Lugo Labs

Create a month picker jQuery plugin

Demo

Our task today is to create a month and year user friendly picker as a jQuery plugin. Let's call our plugin Monthly (check the demo above).

The users should be able to click any HTML element, but usually a link or button, and be presented with a popup where they can select a year and a month. The plugin should update the clicked element content with the selected month and year, and call a callback provided. The popup should at that stage close.

You can find the final result on the Tutorial repository on Github.

The HTML

Whenever I need to generate HTML via JavaScript, I create a HTML file so that I can test as I go along. Let's add the code below to a index.html file.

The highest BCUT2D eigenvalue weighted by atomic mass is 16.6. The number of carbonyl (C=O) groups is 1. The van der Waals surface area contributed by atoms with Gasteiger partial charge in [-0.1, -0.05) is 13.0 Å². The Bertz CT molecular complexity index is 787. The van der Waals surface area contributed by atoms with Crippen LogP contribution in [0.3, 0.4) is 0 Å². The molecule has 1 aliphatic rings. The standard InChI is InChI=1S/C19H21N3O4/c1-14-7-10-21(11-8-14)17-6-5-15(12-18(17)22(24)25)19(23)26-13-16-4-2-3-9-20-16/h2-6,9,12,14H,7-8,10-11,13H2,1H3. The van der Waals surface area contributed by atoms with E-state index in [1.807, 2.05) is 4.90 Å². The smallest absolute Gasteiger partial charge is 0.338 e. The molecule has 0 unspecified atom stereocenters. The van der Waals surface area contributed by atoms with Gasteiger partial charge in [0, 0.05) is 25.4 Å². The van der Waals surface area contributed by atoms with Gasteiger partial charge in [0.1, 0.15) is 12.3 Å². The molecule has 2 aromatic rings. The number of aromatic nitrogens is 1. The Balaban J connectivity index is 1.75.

html
<!DOCTYPE html>
<html>
<head>
  <title>jQuery Monthly</title>
  <style>
    body {
      font-family: sans-serif;
    }

    .content {
      padding: 5em;
      text-align: center;
    }
  </style>
</head>
<body>

  <div class="content">
    <a href="#monthly" id="monthly"></a>
  </div>

</body>
</html>

This creates an empty HTML file with a content div and a link element we'll use as our popup trigger element.

The HTML for the picker popup could look like this (append that to the content element:

html
<div class="monthly-wrp">
  <div class="years">
    <select>
      <option>2015</option>
      <option>2014</option>
      <option>2013</option>
      <option>2012</option>
      <option>2011</option>
    </select>
  </div>

  <table>
    <tr>
      <td><button data-value="0">January</button></td>
      <td><button data-value="1">February</button></td>
      <td><button data-value="2">March</button></td>